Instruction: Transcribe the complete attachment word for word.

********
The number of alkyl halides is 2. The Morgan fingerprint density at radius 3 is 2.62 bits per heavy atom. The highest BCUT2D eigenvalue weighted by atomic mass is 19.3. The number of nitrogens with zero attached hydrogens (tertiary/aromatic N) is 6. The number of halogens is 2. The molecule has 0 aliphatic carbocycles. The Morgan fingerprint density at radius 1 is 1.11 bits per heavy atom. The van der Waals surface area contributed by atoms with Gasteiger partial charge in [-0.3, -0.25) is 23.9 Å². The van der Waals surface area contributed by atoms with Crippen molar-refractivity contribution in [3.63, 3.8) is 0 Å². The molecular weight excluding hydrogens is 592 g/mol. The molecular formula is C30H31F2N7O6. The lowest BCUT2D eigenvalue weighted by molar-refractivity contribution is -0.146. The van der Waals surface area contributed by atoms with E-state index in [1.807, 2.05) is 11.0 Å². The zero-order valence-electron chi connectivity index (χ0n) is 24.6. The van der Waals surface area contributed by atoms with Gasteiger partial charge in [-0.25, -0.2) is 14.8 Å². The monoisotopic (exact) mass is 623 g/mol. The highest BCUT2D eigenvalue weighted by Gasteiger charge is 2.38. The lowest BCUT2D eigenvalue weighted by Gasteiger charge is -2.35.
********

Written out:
The number of alkyl halides is 2. The Morgan fingerprint density at radius 3 is 2.62 bits per heavy atom. The highest BCUT2D eigenvalue weighted by atomic mass is 19.3. The number of nitrogens with zero attached hydrogens (tertiary/aromatic N) is 6. The number of halogens is 2. The molecule has 0 aliphatic carbocycles. The Morgan fingerprint density at radius 1 is 1.11 bits per heavy atom. The van der Waals surface area contributed by atoms with Gasteiger partial charge in [-0.3, -0.25) is 23.9 Å². The van der Waals surface area contributed by atoms with Crippen molar-refractivity contribution in [3.63, 3.8) is 0 Å². The molecular weight excluding hydrogens is 592 g/mol. The molecular formula is C30H31F2N7O6. The lowest BCUT2D eigenvalue weighted by molar-refractivity contribution is -0.146. The van der Waals surface area contributed by atoms with E-state index in [1.807, 2.05) is 11.0 Å². The zero-order valence-electron chi connectivity index (χ0n) is 24.6. The van der Waals surface area contributed by atoms with Gasteiger partial charge in [-0.25, -0.2) is 14.8 Å². The monoisotopic (exact) mass is 623 g/mol. The highest BCUT2D eigenvalue weighted by Gasteiger charge is 2.38. The lowest BCUT2D eigenvalue weighted by Gasteiger charge is -2.35.